The Algona Upper Des Moines from Algona, Iowa on February 12, 1896 · Page 6
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The Algona Upper Des Moines from Algona, Iowa · Page 6

Algona, Iowa
Issue Date:
Wednesday, February 12, 1896
Page 6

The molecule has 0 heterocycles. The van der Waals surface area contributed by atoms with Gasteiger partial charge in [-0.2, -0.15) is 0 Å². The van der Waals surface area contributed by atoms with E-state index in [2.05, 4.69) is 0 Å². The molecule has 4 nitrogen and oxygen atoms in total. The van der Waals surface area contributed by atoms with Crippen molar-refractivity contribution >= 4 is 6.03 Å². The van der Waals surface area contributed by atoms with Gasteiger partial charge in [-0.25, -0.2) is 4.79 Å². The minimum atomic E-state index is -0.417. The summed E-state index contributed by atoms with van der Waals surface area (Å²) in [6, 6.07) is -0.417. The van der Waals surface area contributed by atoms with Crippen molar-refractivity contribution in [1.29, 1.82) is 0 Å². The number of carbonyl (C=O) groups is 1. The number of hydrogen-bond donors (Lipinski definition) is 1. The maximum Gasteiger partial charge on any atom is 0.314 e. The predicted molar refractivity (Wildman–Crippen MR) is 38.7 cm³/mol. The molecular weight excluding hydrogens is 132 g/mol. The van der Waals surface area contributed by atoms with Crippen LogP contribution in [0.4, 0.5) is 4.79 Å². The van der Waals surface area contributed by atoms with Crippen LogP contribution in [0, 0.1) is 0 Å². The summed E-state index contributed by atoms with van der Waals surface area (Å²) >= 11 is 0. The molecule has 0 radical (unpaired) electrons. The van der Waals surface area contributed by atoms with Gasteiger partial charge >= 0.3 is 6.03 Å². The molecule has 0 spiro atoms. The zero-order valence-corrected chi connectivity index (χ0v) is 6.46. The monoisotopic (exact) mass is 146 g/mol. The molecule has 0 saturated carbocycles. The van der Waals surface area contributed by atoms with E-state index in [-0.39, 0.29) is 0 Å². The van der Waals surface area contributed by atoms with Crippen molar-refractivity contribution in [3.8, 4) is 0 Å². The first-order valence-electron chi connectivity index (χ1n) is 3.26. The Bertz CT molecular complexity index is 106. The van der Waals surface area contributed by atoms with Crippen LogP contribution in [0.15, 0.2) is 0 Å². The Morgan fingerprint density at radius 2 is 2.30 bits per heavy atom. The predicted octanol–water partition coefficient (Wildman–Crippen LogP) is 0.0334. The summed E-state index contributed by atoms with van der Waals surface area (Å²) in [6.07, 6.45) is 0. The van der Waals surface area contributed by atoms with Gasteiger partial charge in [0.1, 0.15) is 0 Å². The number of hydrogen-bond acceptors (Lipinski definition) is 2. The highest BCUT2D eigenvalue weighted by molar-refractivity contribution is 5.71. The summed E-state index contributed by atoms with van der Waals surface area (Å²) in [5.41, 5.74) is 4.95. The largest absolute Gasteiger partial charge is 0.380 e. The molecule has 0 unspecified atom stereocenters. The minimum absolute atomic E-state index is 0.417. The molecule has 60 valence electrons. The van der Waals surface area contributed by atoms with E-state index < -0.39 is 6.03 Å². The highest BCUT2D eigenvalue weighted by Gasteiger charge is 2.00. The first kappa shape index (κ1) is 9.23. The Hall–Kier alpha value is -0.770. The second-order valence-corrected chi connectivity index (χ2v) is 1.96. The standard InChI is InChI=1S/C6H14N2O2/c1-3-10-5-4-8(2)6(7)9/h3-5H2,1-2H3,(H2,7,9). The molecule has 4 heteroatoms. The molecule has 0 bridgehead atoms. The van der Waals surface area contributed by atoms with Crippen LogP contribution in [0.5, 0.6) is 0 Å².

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PESSARY 13, f8ty\,fi!nt 8f tfts Ue^ay and Bpeft bSppy' h'6u?B ifl watching th§ afakitt fcsfteft', tfae stif; the activity) which th iftotrdng brings, Alone with this tai "bfotnerV' she plit Aside her &&bitua reserve! he"? apparent coldness thawed tinder the sunshine oi true affection and waS astonishe'd at the jdy sha fel fB Speaking ana listening! heart to I fteart. Me wished to know everything was interested ifi the slightest details goitij? back even to her inipressioh when first transported from her rudi hotae to the undreamed-of splendors o: oriental life. She told him of their bril pness mooiAtitm. CHAPTER VII—(CONTINUED). "Do you see, he has written to me," added the little one, with charming pride. "Yes, he has written to me, and this Is what there Is for yotl—listen!" She read the sentence, "Kiss Tiotttahe With all your heart—do you understand? —with all your heart, for her brother Gutltautne." Almost choked with emotion, Tlo- mane was unable to answer and burst Into tears. What a happy day It was! The poor little girl repeated to herself over and over again these words of love and remembrance from her friend. Was it possible? He thought of her! He , loVed herl CHAPTER VIII. IOMANE WAS not what would be called an amiable girl. She had a warm heart, a keen sense of justice and a preoccupied mind, which was already grappling with the great questions and duties of life, but also a pride which easily took offense, a 8 e n s i 11 veness which exaggerated the petty trials and Insults to which she was dally subjected, and an energy of'character which, , While It gave promise of making her capable .of accomplishing great things In life, kept her now fettered and misunderstood as she felt herself to be, In a chronic state of revolt. Clear, cool-headed, malevolent Mademoiselle Pascale alone -saw the secret struggles, the stifled anger, concealed under a ( tranquil, almost icy, exterior; she alone saw It all In the lightning glance, quickly veiled by the long lashes of the beautiful sapphire eyes; by the Budden paleness of the face; by the con, traction of the firm lips, and her fears for the future redoubled with her aVfcr- , , sion. But no hatred, however bitter, can arrest the development of a mind endowed by its Creator with rare gifts. 'All the education of the little peasant girl, : when she was taken from her humble, happy home to the splendid misery of her life in Smyrna, consisted being able to read and write a very little. In two months she had overtaken Maritza, whose knowledge was very .limited, and in a very short time she ''had left her far behind, endowed, as she wag, with a : wonderful memory, and an analytical mind, which plunged to the depths'of all subjects which came Within the scope of Its study. This year M. de Sorgnes' ill health prevented the customary visit to Europe. The disappointment to Tiomane was very great. To return «o France, to Berck, appeared to her like release from captivity. How many times In •the sad hours which she had spent in (her elegant home had she thought of (hersejf as again Pere Jean's servant, .restored to her laborious but pleasant Jlfe, having resumed her occupation of donkey driver, free and happy and useful. And her sorrow was Increased when she learned that the dear schoolboy, her only friend, was not to return forth'e summer vacation. He had just recovered from a long illness and his physicians had decided that his return to 1 -the east during the warm month's would no doubt be followed by serious consequences. It was decided, therefore; to pass the vacation with a friend of his father, a rich banker, who had an - elegant villa at Dieppe, The De Sorg- nes family took up their residence for the summer at Bournabat, a charming health resort on the site of ancient Smyrna. The whole of this classic region Is filled with the ruins of Gre- pip,n antiquity, Tiomane, whose favor-He study was ancient history, was delighted to seek out the traces of the past, mingling—eWld as she was—fiction <wl$i fact, myth with reality. 'In their •dajjy wa}ka she admired the stone which marks the tomb of Tantalos, at •the foot of Mount Sisyphos; Euphesus, •with its ruined temple; the walls of the Cyclopes; the repose of Hercules; the grpttqes O f the J*ymph.a.e, Ojue levenlRg Tiomane, accompanied ' departure, and Madame de Sorgnes, ae- tbmpanled by the governess, the ohll- aren,and a numerous relittue of serv* ants, w£s obliged to embafk without mm. Tiomane was delighted at the thought of returning to her own country. At last hef beautiful dream was * i? realised. Her sad remembrances of- the last two yea-fa faded away, one by one, as she afoproached her lost paradise—Berck, the good people, all the happy paet,over which she had shed so Many bitter tears. And he who called himself her brother, that dear Gull- laume, she was to see him again. And when she left the ship at Marseilles, when she found herself again on that quay whence she had embarked two years before for the orient her heart was filled with a nameless joy. They reached Paris a little before the summer vacation had begun. Madame de Borgnes and the two young girls went >i e m Mon se the next morning. Qulllaume was now seventeen, and, to use his own expression, had grown like a- mushroom. Very tall, slight, elegant and vigorous, with a manly bearing, he had preserved his frank, animated expression, and looked like a soldier, his fond mother said. The tall boy seized his beautiful little mamma in his arms, and, kissing her again and again, told her she was as young and as pretty as ever. Then Marltza's turn came. "Let me see, Duchess, how much have you grown?" His grimace of disappointment nearly broke his little sister's heart, but the .disagreeable Impression was soon effaced under a shower of kisses. At last he noticed Tiomane. "Ah. the little , donkey driver!" He stopped, speechless. No, this could not be the donkey driver—this tall, graceful girl of fourteen, with her dazzling complex- Ion, her sapphire eyes, and her distinguished air. After a moment of hesitation lie gave her, too, a good brotherly hug and kiss. Two weeks later Guillaume, with his diploma in his pocket, joined his family at the beautiful cottage at Berck, where we first made their acquaintance. What a sensation Tiomane made in the village and on the beach! Her old companions hardly dared recognize her; Mere Jean examined her with open- eyed curiosity; the children had grown and forgotten her; Grlse was still living, driven by another servant. And Sister Victoire—how lovingly she kissed her young friend on both cheeks! "Still as good as ever, I am sure," she said; "but how you have changed!" Yes, how changed, indeed! Back again In her .old home, the young girl found it difficult to recognize her own identity. Was it possible that this was what she had so bitterly regretted— what slie had been so anxious to see again? What madness! She felt that she could not have lived a single day in that filthy hovel, engaged in the rude liant arrival in of her first awaking to the fad that her loved pro* tectress had grown cold to her, of the hatred arid tyranny of Mademoiselle Pasdale, and the life of splendid misery which she had endured. "The hateful old thing," Gulllaume interrupted* shaking his fist as if to mehafce the absent Frenchwoman who had brought all this sorrow to his dearly beloved adopted sister. But suddenly there was a ray of sunshine. His remembrance of her In the postcrlpt to Maritza. How grateful she had been to him for thinking of her. "Dear little goosei" he murmured, "It Was only natural." He could not help expressing his surprise, however, that such revolts were hidden under such a calm exterior. "Oh, yes," she murmured, "I felt that I was growing hard and wicked." What Tiomane did not tell him Was her Intense happiness In his very real attachment and In the confidence he reposed in her. He, too, began to think aloud when with her and he spoke enthusiastically of his desire for military life. Nevertheless, his father required that he should prepare for the Polytechnic School In preference to Saint-Cyr, thinking that, in case of a change of government, he would be prepared for any career he might choose. This tall boy, endowed . with remarkable Intelligence, carried into every act an energy, a passion, which was at the same time profitable and injurious. He worked with feverish haste and then amused himself with the same eagerness; we might almost say, with the same frenzy. Violent in his affections, as in' his antipathies? he would have given his life for his friend or have boxed the ears of a comrade, who had offended him ever so slightly.. "It is my head, my head, that plays such tricks'," he would say when reprimanded. The affectionate protection of Gull- laume seemed to exert a happy Influence on the whole household. When with her brother and Tiomane, even "the duchess" laid aside her imposing airs and was gay and natural, and Madame de Sorgnes treated the three young people on an almost equal footing. "Mademoiselle," tooj drew In her claws, knowing full well that if . she did not they would be bitten off by the hot headed young .collegian. The boy friend had subdued eveiy one. Alaa! the day of separation, the day 'parture, came again. Marltza's grief was violent and unrestrained, while Tiomane stifled her sobs, although her heart was breaking, Gulllaume made her promise to write to him often. "Perhaps I may be lazy about answering,': he added, "but be indulgent. I love you all so much, and you, too, Tiomane; remember, you, too." MAUDE TENNIS FLAYER tfott the *Hle Of Chnmplbn at tho Ue- tefct tot thU tnjf. — fcitfety 1'laJ- T last season's tennis tournament in New Zealand one of the felayers e tered was Miss Hilda MaudeHitch- ings. The appearance of her name in the list of contestants caused no particular comment among those outside her circle of immediate acquaintances, but when it came to her turn to play universal astonishment was expressed at the discovery that she had but one arm Her first game had hardly been begun, however, before the spectators and all other players saw that Miss Hitchings was a formidable competitor. With three fingers of her only hand she held the racquet, the ball being held with the finger and thumb. A slight toss of the ball, followed by a smart, twisty tap with the racquet results in a fast low setvlce, which the opposing players (TO BE CONTINUED.) WONDER OF RELATIONSHIP. "THAT 13 TIOMANE." labors which had-made'up her old life, "Whenever she went out the sailors, peasants, and visitors pointed her out, and she heard the 'whispered words, ^ansri gorrirnes enfants de Marie, 3St n,p«^ ohantons ses Jouangres, etc. ' ,T^e fresh yowngr voice, into which all i-tjie fervor of the pure eoul eeerned to have paPSec], attracted the consul and •'Me. w|fe t who were phattlng in Jtfadame do Sprffnes 1 bou49ir o»; the §ame floor. Jt W a ft at We decided that euph a voice ' "" "9 fe9 oulUYaled, an4 an Austrian •Who J\a4 -recently , »n Smyrna was engaged to five wOilnsrJy .relegating' her OT*'Jte J9J« »A4 .Sorrows!' nnfaao^" "That is Tiomane, the donkey driver, a child from the foundling asylum," and the hot blush of shame crimsoned her cheeks, The keenest thrusts, however, came unwittingly from her friends Guillaume and Waritza. "Do you remember-the day you drove us to Merllmont, Tiomane?" "Tiomane, p}ck out the best car for •us. You understand Jt," "Look, Tipmane, there is Grise! See, she knows you!" The theme seemed inexhaustable. At flrst TJomane was angry, and, to hide her emotion, pretended not to hear— not to understand. Then, by sheer will power, she mastered her feelings and appeared to be amused by her tormentors; jested about her old avocation, and as always happens in such cases, the Jest died out-blunted, deadened against this mask of indifference. People got tired of striking into empty space, "Decidedly, you are a, strong character, Tiomane," Guillaume said to her after one of these encounters; "J could not bear what you do a single day " She had found her boy friend again, but now, added to his old courage in defend- wgr her on all occasions, there was a manly admiration which flattered and conspled her, He, the talj collegian, love<Uo talk with he v ana 4lscu 8e the questions of the day with her as 'with an equal. "You are a surprise to me, Tiomane. In, two year0 ypur mind is perfectly fo ed ' HQW d| * ° u <° and Man Committed Sulcldo After Finding Ho Was His Own Grandfather. In an old scrapbook which has been in the family of the editor of "Notes for the Curios" for twenty-five or thirty years, and which contains a number of clippings without date, there is the following: "William Harman, who committed suicide at Tltusville, Pa., a short time since, did so because some one had convinced him' that he was hla own grandfather. Here is a copy of the singular letter left: 'I married a widow who had a grown-up daughter. My father visited us, often, fell In love with my stepdaughter and married .her. Thus he riecame my son-in-law, and my stepdaughter became my mother, because she was my father's wife. Soon after this my wife gave a son, Which, of course, 'was my father's brother-in-law and my unoje, for ha was the brother of my stepmother. My father's wife also became the mother of a son. He was, of course, my brother, and also rny gran'dchild, for he was the son of my daughter, Accordingly niy wife was my grandmother, because she was my mother's mother, 1 was my wife's husband and grandchild at one and the same time. And as tho husband of a person's grandmother la his grandfather, I was my own grandfather!' " Was It any wonder that the poor man rid himself of such a tangled relationship? HILDA HITCHINGS. ound anything hut easy to take. She vas easily victorious in her first game, which was followed by a series of winnings, entitling her to the' championship. Her success was a most popular one, and was the subject of much comment in view of her heavy handicap through physical infirmity. Miss Hitchings is of, unusual height for a woman—5 feet 11 inches. This commanding stature and long reach, combined with, accurate placing and great activity, enabled Miss Hitchings to land the chief tennis honors of New Zealand. This was accompanied by a handsome cup sent to the players of the colony by a London firm. In the coming annual tournament Miss Hitch- igs will have to contest against a lady well known on English lawns, and great interest is centered in the match. Besides her tennis ability the New Zealand champion is noted for her dexterity in everything' she undertakes and especially with her needle. Her victory at the tournament last year was nearly as much of a surprise to the winner as to anyone else. Miss Hitchings had, of course, more than held her own among tennis players of her acquaintance, but hardly expected to be "in it" in the finals. Sketch of ft PltcHER FJSHE& Star in tb«> C. S. Fisher, a pitcher, who wa3 loaned to the Indianapolis team, of the Western league, during the past season* by the Cincinnati club, of the National league and American association, was born Jafa. 8, 1872, at Anderson, Ind., and learned to play hall at an early age in and around his native place. His first regular engagement was with the pro" fessioiial team that represented Anderson in the Indiana State League during the season of 1890, and his excellent work that season helped his club to win the championship of its league. In 1891 he played with the Appleton teaW, of the Wisconsin league, and the club finished second in the championship t-ace. In 1892 he joined the Oshkosh club, of the same league. He began the season of 1893 with the Bas'ton club, of the Pennsylvania State league, and out of fifteen games, in .which he filled the po*- sitlon of pitcher, he Won all except one, This record attracted Manager Chapman, who was then in charge of tho Buffalo team, of the Eastern league, and he obtained his release from Buffalo in June, and he finished out the season with that club, taking part In thirty- seven championship games, and his exceptionally good work for the Bisons justly brought him prominently Into the baseball world. The major league managers, ever on the alert for promising young material, made a bid for his services, Manager Tebeau, of the Cleveland club, being the first to put in a claim for him. Tebeau went to Buffalo and wanted Fisher to go at once to Cleveland, but the pitcher would not do so until he had seen President Franklin and Manager Chapman. After carefully considering the matter, the Buffalo magnates consented to let him go for a monetary consideration. In 1894 he began the season with the Cleveland club, of the National league and American association, but finished it with the Cincinnati team, of the same league. He was reserved by the Cincinnati club for the season of 1895, but was loaned to the Indianapolis team, of the Western league, taking part during the past season in fifty-two championship contests, and ranking second in official pitching averages of that league. His superb pitching greatly aided the Indianapolis club in winning last year's Western league pennant.' Fisher has been credited with a number of noteworthy pitching feats during the past few years. Among the most prominent of these occurred while connected with the Buffalo and Indianapolis teams. While with the former he prevented three different teams from . scoring a run in as many championship games. The last of the three took plaJb on Aug. 31, at Buffalo, N. Y., against the Troy club. It required twelve innings before a result was,reached. Both teamp were blanked up to the twelfth inning, when the Buffalos managed to get. in the only and winning run. The losers made only three scattering hits off Fisher. . "Yes, * J rea^that is a.jj.'? have read a great jutt vtat yau you r*Jeg,t," . ,\ ' ** A Queen's Blunder-, For some time after her marriage with Napoleon the Empress Marie Louise was extremely ignorant of the French, language, On one occasion, seeing her husband look vexed over.a letter lie had received from the court of Austria, she inquired of him what was the matter, "Oh, nothing," replied Napoleon; "yquv father is an old ganaohe, that is all." Marie Louise did not know that this was French fop fool, and took the flrst opportunity of asking a courtier what it meant, saying that the emperor had applied the expression to her father. "It means some one very learned and wise," stammered the unfortunate cour* ier. The empress was perfectly satis- fled with this explanation and pleased to )earn a new word. A day of two after she received the ArphTChancellPF Cambaceres in a crowded sajon. 8pine question, was being warmly discussed U» the circle, and her opinion wag asked, Wishing to be very "grs9U»us, feS? 1 ^ , t ,V TOea t9 Cambacere? an "We wm refer that ppint & jtbe bishop, for we aJJ know that fee Js. SHE IS A TRICK SKATER. Mabol Davidson inul Her Way of Earning a Living, Women have danced or sung themselves into the hearts of the public. Now comes one who has skated herself there, Her name is Mabel Davidson, though most people don't seem to know it, for old and young call her Little Mabel. She closed a two weeks' engagement at a New York rink several days ago, but she continues to go there every day to do a, few tricks to keep herself in training, and her appearance Is the signal for everybody to get out of the way and give her room to work. This the merry skaters are more than willing to do, for they believe her to be the finest trick skater in the world, and C. B. FISHER. On July 7, at Providence, R. I., tht Providence team made only two safe hits off Fisher, but succeeded in defeating the Buffalos by 4 to 3, although the latter were credited with seven safe hits. One of his best performances during the past season was preventing the St. Paul team from making more than two safe hits off him, June 10, at St; Paul, Minn,^ yet the latter won by 2 to 1, although'Indianapolis was credited with seven safe hits. On May 25, at Indianapolis, the Mllwaukees made only four safe bits off him,'Indianapolis winning by a score of 12 to 4. Fisher held the Kansas Citys dpwn to four safe hits July 6, at Indianapolis, the home team, winning by a score of 3 to 1. u» m& frmtemm to ^w^ « ft SL«» afi^iwTwS , MABEJL that every exhib}tip,n J S f«;pm all thaj; went before. THE DIAMOND, Harvey Watkins has selected the Fair ground at Jacksonville, Fla., as the training place for- the GJants pext spring. Charley Hoyt admits that lie was only in jest when he told theLouisvijlesports be would buy their club ana put AUSPU in charge. Tom Brown has sold his 3aloon at Louisville, and tfllRkg pf gpjng tp BOS- tpn tp spena the rest of the winter before reporting at Washing^, Mr, Freeaman says h}s ?1Q,OQQ offer fpr kange i e SP »ttle of a bfcff, w has been alleged, that the Qhj C ag 0 e iub dare not call jt, r Toe veteran manager, Jack Chapman, a ex.ymp!r among People tvotwMr witf &e1r why they get ttfed so easily s Sleep naturally; why the simple. It is found ht that imptfe btotjjj ing tho nerves on refuse instead 6f tfo wonts ot strength and vigor. Opiate aftdu compoiimls t imply deaden And dottdh Hood's Sarsapiirllla feeds the new& rich blood; gives imttiml Sleep, perfectd tlon, IH the true remedy for all nervous ttoS Sarsapanlla tstne One True Blood turlHer, All druggistil Hood *S PI 1 Is take, easy to operate ASK YOUR DEALER FOft , L. Doucu _. SHOE B1 Wc If you pay 84 to 80 for shoes, ex-, amtne the W. L. Douglas Shoe, and see what a good shoe you can buy for OVER 100 STYLES AND CONGRESS, „ and LACE, made InilJ kinds of the boat eel leather by skilled i men. Wo make and Bell inoro $3 Shoe's than any other manufacturer' in tho world. None genuine unless name and price js stamped on the bottom, Ask KIOUT dealer for our 85, 84, 89)50,82.50, 82.85 Shoes; 88.00,J82 and 81.78 for boys. TAKE'NO SUBSTITUTE. If your dealer cannot suppty you, send to factory, enclosing yrice and 36 cents to pay carriage. State kind, style of too (cap or plain), size and width. Our Custom Dept. will fill your order. Send for new Illustrated Catalogue to Box R, W. L. DOUGLAS, Brockton, Mat! Unanimoi Choice The New York Mot nal recently offered ten feadin makes of bicycles as prizes in j guessing contest,giving the wi ners free choice of any one the ten machines.Theresultwa ALL of the ten winners sele Columbi; Bicycles The Journal accordingly bought ten Columbias, ^ paying $100 each tor them, without discount or rebate. On even terms <& few will choose a bicycle other than the Columbij " STANDARD OF THE Unequalled, Unapproached, Beautiful Art Catalogue of Columbia and Ha ford Bicycles la free if you call upon any Colua bla agent; by mall from us for two 3-cw stamps. * POPE MMNTUFACTURING Factories and General Offices, Hartford, < Branch Stprea and Agencies In almost city and town. If Columblas are not prop represented in your vicinity let ua know. Wnr't n farmer keep «* good 1 j " I horsat One yeaaon la , lio is often without tbo right meuua toi care for tljepj. Such things M_ Curbs, Tr»de.M»rk, •* Ml *f t* u can nil ,be Quirm'sl er at whole gPgwwj™ f® **fffi in »l 90 styles of ,»styles gl^l|ng« SIKHABT W,B.J'»A Wl g w PATENTSJBAOEMABKS BIWlfl«t|on »ncj Advjpe u to WnMMH. Send for''Invlntwi'^Su maigs wfegw Hsnd A Pftjuj hap Jnyejjtefl a, W Btrly«W j Cft Jl B a Wjl en a xi«^S^7 PT< lSWl